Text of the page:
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The physics of rainbows



No one can deny the awe felt when seeing a rainbow. The refraction of white light through prisms is a fascinating topic. It's easy to understand that light can be separated into the six colors of rainbow-red, orange, yellow, green, blue, and purple. But how exactly does it work?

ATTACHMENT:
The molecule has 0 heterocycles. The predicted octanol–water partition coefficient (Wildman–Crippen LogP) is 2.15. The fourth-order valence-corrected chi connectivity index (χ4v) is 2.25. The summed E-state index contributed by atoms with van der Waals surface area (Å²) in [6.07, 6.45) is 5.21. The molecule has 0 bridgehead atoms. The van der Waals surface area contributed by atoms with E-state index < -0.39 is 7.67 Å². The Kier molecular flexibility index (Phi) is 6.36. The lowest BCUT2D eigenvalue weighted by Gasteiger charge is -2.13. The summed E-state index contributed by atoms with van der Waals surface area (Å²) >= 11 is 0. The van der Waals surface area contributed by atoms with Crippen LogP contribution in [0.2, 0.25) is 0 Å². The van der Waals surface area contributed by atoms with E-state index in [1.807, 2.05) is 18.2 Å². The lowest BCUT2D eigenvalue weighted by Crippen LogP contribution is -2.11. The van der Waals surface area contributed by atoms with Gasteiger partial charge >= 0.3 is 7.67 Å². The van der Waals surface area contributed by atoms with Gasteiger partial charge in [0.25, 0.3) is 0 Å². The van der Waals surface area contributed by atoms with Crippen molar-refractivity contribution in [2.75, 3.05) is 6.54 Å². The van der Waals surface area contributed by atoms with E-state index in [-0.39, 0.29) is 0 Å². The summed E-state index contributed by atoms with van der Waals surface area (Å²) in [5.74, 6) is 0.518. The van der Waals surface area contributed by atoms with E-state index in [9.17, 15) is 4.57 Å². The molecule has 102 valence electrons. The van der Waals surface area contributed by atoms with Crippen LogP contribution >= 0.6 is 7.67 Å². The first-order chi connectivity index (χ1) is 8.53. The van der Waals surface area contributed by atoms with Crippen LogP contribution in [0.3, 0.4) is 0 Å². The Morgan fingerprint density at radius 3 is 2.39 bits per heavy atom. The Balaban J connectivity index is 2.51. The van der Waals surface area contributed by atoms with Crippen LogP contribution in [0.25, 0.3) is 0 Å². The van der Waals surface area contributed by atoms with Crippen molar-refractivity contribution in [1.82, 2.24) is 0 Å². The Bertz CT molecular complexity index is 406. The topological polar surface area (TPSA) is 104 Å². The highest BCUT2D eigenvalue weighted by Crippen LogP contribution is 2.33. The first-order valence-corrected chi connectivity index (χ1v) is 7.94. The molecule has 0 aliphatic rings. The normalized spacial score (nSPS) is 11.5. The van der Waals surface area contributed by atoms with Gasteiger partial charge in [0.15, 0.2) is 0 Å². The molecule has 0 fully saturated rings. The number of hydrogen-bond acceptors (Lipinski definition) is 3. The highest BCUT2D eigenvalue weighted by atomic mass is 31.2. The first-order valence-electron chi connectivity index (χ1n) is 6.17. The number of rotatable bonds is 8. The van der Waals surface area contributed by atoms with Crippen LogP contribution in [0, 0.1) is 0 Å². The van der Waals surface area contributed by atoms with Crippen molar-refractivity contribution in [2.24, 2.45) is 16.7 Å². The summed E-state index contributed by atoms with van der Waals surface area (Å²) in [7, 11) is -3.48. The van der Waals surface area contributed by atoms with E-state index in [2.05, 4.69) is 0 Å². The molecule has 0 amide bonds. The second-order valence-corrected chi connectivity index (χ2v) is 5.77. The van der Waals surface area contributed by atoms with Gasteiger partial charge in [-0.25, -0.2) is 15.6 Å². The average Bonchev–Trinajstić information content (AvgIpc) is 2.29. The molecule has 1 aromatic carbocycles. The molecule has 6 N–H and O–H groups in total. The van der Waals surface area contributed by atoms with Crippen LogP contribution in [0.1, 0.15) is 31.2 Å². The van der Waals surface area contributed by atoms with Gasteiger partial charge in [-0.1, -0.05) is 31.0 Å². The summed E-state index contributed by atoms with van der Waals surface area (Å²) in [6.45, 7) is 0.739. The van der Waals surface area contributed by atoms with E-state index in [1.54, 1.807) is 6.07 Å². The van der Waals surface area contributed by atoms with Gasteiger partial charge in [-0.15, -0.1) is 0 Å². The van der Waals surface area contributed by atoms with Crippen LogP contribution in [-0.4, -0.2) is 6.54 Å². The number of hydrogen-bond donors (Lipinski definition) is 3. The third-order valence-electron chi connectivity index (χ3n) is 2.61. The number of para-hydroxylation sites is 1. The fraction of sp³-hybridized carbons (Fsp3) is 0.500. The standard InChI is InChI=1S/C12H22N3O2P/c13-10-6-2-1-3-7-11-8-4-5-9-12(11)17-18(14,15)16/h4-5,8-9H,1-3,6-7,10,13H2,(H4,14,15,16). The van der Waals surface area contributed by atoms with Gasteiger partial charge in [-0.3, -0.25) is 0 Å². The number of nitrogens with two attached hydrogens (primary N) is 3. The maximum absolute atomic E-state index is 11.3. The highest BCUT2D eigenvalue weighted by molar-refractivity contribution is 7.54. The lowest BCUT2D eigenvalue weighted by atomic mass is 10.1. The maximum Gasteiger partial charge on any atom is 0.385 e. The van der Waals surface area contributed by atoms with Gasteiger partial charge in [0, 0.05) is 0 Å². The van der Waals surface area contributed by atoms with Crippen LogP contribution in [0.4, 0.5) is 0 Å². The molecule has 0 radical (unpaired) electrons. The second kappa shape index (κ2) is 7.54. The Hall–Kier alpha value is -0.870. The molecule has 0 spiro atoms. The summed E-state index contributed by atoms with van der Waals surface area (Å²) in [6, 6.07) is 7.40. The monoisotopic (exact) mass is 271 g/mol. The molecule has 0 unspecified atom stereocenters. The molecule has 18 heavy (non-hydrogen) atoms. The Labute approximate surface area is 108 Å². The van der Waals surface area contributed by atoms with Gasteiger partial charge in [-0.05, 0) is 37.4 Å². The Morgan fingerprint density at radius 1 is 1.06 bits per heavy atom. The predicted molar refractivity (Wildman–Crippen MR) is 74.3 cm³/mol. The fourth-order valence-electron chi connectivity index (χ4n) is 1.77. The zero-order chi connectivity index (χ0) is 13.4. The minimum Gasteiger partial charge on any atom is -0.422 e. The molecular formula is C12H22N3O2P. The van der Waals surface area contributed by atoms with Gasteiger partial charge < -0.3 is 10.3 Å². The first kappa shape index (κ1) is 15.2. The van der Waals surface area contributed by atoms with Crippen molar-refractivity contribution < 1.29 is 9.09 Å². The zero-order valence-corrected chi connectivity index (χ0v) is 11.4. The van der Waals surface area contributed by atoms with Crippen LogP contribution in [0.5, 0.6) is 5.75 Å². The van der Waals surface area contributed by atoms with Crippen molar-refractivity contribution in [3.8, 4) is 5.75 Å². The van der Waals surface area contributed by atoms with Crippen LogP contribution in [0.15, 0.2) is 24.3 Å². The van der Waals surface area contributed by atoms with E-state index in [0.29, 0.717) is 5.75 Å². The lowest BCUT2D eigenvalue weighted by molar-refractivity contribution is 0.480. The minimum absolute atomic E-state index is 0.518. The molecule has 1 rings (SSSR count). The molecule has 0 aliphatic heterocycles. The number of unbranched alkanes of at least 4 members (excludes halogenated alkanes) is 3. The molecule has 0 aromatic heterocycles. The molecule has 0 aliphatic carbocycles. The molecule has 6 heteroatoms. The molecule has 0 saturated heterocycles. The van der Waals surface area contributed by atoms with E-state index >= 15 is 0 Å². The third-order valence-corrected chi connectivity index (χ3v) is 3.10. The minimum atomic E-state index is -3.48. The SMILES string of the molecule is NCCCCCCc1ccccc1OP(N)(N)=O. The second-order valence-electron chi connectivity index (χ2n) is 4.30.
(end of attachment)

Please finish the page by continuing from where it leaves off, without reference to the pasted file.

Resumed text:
When light is shined through a prism, the energy of the light is absorbed by the atoms of the material. If the frequency of the light wave doesn't match the frequency of the vibrating electrons, the energy is reemitted by the atom. The light wave then travels through the "interatomic vacuum" and into the next atom in the material. This disturbance in the energy of the atoms causes the different frequencies of each color of light to separate and disperse in all different directions. The minuscule water droplets in clouds act as tiny prisms, and in the right conditions, refract sunlight. All of these tiny prisms are what cause the rainbows we see in the sky!


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